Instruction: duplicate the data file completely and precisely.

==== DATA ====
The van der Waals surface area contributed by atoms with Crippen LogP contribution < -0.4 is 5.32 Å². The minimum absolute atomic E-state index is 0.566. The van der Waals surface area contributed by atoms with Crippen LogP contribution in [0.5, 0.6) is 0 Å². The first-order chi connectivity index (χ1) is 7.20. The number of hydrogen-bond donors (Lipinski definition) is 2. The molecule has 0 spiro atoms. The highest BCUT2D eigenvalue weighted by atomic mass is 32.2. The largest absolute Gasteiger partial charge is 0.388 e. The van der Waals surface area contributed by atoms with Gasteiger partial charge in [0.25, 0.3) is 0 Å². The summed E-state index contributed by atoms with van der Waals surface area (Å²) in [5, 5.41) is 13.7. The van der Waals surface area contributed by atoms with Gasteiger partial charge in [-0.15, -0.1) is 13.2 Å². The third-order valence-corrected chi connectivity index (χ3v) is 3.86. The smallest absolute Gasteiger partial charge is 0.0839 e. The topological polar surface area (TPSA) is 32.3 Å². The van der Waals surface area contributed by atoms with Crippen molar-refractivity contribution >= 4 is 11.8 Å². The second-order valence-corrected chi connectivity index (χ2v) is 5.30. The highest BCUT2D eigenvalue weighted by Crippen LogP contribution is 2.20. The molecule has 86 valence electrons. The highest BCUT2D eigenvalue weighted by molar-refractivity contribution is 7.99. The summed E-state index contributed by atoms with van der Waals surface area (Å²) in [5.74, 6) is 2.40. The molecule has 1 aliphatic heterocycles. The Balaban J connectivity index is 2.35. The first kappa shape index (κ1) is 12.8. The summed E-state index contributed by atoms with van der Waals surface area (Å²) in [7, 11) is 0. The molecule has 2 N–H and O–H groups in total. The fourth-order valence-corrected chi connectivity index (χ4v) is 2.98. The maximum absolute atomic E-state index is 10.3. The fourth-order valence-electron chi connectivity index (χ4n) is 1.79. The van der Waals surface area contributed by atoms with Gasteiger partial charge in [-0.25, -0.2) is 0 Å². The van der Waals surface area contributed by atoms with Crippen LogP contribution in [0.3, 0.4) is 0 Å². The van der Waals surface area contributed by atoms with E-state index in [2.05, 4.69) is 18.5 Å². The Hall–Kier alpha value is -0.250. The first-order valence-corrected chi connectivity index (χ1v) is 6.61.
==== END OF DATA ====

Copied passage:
The van der Waals surface area contributed by atoms with Crippen LogP contribution < -0.4 is 5.32 Å². The minimum absolute atomic E-state index is 0.566. The van der Waals surface area contributed by atoms with Crippen LogP contribution in [0.5, 0.6) is 0 Å². The first-order chi connectivity index (χ1) is 7.20. The number of hydrogen-bond donors (Lipinski definition) is 2. The molecule has 0 spiro atoms. The highest BCUT2D eigenvalue weighted by atomic mass is 32.2. The largest absolute Gasteiger partial charge is 0.388 e. The van der Waals surface area contributed by atoms with Gasteiger partial charge in [0.25, 0.3) is 0 Å². The summed E-state index contributed by atoms with van der Waals surface area (Å²) in [5, 5.41) is 13.7. The van der Waals surface area contributed by atoms with Gasteiger partial charge in [-0.15, -0.1) is 13.2 Å². The third-order valence-corrected chi connectivity index (χ3v) is 3.86. The smallest absolute Gasteiger partial charge is 0.0839 e. The topological polar surface area (TPSA) is 32.3 Å². The van der Waals surface area contributed by atoms with Crippen molar-refractivity contribution >= 4 is 11.8 Å². The second-order valence-corrected chi connectivity index (χ2v) is 5.30. The highest BCUT2D eigenvalue weighted by Crippen LogP contribution is 2.20. The molecule has 86 valence electrons. The highest BCUT2D eigenvalue weighted by molar-refractivity contribution is 7.99. The summed E-state index contributed by atoms with van der Waals surface area (Å²) in [5.74, 6) is 2.40. The molecule has 1 aliphatic heterocycles. The Balaban J connectivity index is 2.35. The first kappa shape index (κ1) is 12.8. The summed E-state index contributed by atoms with van der Waals surface area (Å²) in [7, 11) is 0. The molecule has 2 N–H and O–H groups in total. The fourth-order valence-corrected chi connectivity index (χ4v) is 2.98. The maximum absolute atomic E-state index is 10.3. The fourth-order valence-electron chi connectivity index (χ4n) is 1.79. The van der Waals surface area contributed by atoms with Gasteiger partial charge in [-0.25, -0.2) is 0 Å². The van der Waals surface area contributed by atoms with Crippen LogP contribution in [0.3, 0.4) is 0 Å². The van der Waals surface area contributed by atoms with E-state index in [2.05, 4.69) is 18.5 Å². The Hall–Kier alpha value is -0.250. The first-order valence-corrected chi connectivity index (χ1v) is 6.61.